Tutorial 16: Average response
Authors: Francois Tadel, Elizabeth Bock, Sylvain Baillet
All the epochs we have imported in the previous tutorial are represented by matrices that have the same size (same number of channels, same number of time points), therefore they can be averaged together by experimental condition. The result is called indifferently "evoked response", "average response", "event-related field" in MEG (ERF) or "event-related potential" in EEG (ERP). It shows the components of the brain signals that are strictly time-locked to the presentation of a stimulus.
We will now compute the average responses for both the "standard" and "deviant" conditions. Two constraints have to be taken into consideration at this stage.
Averaging runs separately: With MEG, it is not recommended to average sensor data across acquisition runs with different head positions (ie. different "channel files"). If the head of the subject moved between two blocks of recordings, the sensors do not record the same parts of the brain before and after, therefore the runs cannot be compared directly. With EEG, you can generally skip this recommendation.
Number of trials: When computing subject-level averages for experimental conditions with different number of trials, you have two options. You can either use the same number of trials for all the conditions and subjects (to make them "more comparable") or use all the available good trials (more samples lead to better estimations of the mean and variance). Here we will go with the second option, using all the trials. See this advanced section for more details.
Drag and drop all the "standard" and "deviant" trials for both runs in Process1.
In the Process1 box, the number of imported trials (comment in the database explorer, eg. "40 files") does not match the number of files selected for processing (between brackets, eg. ""). This difference is due to the bad trials that we have in these folders. The trials tagged with a red dot in the database explorer are ignored by all the processes. The total number of selected files is 457 instead of 479, it means that we have a total of 22 bad trials.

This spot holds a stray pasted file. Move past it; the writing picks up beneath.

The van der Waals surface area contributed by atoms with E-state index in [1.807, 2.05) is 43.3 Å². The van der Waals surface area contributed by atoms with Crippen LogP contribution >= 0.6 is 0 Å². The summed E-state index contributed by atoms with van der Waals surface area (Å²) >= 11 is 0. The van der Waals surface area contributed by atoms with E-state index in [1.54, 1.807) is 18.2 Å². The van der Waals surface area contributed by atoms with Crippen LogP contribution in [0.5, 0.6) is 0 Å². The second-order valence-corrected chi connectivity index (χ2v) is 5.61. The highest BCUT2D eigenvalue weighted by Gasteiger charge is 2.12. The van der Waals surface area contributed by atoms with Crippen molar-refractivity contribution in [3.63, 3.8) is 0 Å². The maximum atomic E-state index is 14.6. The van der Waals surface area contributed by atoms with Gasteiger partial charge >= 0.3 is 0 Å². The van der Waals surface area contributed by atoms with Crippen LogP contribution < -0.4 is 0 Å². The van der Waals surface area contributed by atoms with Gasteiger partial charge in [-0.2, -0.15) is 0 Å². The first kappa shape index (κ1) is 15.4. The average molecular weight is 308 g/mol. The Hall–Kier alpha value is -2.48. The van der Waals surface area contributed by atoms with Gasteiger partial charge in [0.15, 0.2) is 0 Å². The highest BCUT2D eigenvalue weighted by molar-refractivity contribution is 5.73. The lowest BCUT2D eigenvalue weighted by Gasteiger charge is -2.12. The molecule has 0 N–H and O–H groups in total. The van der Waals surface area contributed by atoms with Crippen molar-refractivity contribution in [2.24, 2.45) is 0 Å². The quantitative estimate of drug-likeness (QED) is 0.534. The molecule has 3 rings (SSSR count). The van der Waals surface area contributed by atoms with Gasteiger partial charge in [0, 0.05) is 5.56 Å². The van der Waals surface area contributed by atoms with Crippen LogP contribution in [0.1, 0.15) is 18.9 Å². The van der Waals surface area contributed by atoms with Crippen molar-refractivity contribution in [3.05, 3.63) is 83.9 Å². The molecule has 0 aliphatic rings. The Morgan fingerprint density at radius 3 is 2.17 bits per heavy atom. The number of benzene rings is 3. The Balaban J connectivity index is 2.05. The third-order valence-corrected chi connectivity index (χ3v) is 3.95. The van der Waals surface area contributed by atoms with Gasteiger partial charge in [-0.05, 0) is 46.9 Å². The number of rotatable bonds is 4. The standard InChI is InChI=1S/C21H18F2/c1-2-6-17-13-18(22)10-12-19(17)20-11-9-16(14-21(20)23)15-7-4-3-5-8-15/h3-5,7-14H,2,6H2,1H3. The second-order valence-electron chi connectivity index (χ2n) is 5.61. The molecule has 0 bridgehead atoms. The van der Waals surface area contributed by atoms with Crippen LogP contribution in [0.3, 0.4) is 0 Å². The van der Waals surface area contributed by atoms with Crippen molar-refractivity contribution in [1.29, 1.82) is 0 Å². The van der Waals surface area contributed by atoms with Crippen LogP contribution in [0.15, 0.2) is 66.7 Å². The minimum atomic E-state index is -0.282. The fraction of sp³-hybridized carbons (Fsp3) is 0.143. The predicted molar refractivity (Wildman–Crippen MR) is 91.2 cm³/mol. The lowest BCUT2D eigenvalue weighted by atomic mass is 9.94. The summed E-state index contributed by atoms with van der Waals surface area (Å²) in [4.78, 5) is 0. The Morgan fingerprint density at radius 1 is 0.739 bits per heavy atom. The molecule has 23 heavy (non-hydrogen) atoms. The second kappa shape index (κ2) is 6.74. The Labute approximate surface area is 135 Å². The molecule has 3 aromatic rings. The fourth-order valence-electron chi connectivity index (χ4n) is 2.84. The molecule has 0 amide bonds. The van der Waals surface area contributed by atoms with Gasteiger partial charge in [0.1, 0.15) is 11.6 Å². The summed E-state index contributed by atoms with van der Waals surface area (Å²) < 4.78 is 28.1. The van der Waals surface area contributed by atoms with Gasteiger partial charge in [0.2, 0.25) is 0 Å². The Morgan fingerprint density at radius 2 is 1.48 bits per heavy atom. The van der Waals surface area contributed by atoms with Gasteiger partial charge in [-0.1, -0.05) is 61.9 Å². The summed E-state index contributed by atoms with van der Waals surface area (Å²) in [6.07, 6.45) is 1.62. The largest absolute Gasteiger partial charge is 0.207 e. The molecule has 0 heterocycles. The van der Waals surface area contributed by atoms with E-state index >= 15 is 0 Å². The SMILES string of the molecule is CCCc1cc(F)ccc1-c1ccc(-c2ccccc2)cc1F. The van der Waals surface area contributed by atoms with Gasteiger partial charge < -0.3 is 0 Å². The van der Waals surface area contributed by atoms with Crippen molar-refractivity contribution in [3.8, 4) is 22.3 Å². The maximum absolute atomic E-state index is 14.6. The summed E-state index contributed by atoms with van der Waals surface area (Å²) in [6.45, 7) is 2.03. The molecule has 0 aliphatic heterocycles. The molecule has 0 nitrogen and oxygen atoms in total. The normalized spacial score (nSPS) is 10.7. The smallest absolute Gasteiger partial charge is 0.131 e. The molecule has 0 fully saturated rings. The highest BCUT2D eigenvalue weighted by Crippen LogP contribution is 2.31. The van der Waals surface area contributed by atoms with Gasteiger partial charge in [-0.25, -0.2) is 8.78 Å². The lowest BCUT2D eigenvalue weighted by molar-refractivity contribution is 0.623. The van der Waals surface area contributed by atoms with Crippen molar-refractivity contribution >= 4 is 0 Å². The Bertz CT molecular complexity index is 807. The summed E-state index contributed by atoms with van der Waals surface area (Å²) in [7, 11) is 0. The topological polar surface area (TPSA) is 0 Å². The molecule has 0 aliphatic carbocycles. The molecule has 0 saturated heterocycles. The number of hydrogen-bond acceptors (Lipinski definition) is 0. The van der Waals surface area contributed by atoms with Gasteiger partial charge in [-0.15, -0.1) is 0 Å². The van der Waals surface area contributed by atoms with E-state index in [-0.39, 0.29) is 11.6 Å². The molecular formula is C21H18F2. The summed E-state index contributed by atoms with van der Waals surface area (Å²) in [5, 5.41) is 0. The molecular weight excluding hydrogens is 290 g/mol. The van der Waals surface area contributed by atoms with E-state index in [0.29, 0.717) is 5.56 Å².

Select the process "Average > Average files".
Select the options: By trial group (folder), Arithmetic average, Keep all the event markers.
You get two new files for each acquisition run. The number between parenthesis indicates how many good trials were used to compute each average.
Process options: Average
Description of all the options of the process: Average > Average files.
Everything: Averages all the files selected in Process1 together, creates only one file in output.
By subject: Groups the files by subject (ignoring the folders), creates one file per subject.
By folder (subject average): Groups by subject and by folder, ignoring the trial groups.
In the current configuration, it would produce two files, one for each acquisition run.
By folder (grand average): Groups by folder, across the subjects. All the files located in folders with the same name would be averaged together, no matter in what subject they are.
By trial group (folder average): Groups by set of trials with the same name, separately for each folder and each subject. Here it creates four groups (two folders x two trial groups).
By trial group (subject average): Groups by set of trials with the same name, for each subject. The separation in folders is ignored. Here it would produce two files (deviant and standard).
By trial group (grand average): Groups by set of trials with the same name, ignoring the classification by folder or subject.
Function: Documented directly in the option panel.
Weighted average: When averaging single trials, the number of files is saved in the field nAvg of the average file. When re-averaging the averages across acquisition sessions or subjects, this field nAvg can be used to weigh each file with the number of trials from which it was computed:
mean(x) = sum(nAvg(i) * x(i)) / sum(nAvg(i))
In most cases, this option should be selected when averaging within a subject and disabled when averaging across subjects. It has no impact in the current example (no averages, nAvg=1).
Keep all the event markers: If this option is selected, all the event markers that were available in all the individual trials are reported to the average file. It can be useful to check the relative position of the artifacts or the subject responses, or quickly detect some unwanted configuration such as a subject who would constantly blink immediately after a visual stimulus.
The average response contains interesting information about the brain operations that occur shortly after the presentation of the stimulus. We can explore two dimensions: the location of the various brain regions involved in the sensory processing and the precise timing of their activation. Because these two types of information are of equal interest, we typically explore the recordings with two figures at the same time, one that shows all the signals in time and one that shows their spatial distribution at one instant.
Open the MEG recordings for the deviant average in Run#01: double-click on the file.
- In the Record tab: Select the "butterfly" view more (first button in the toolbar).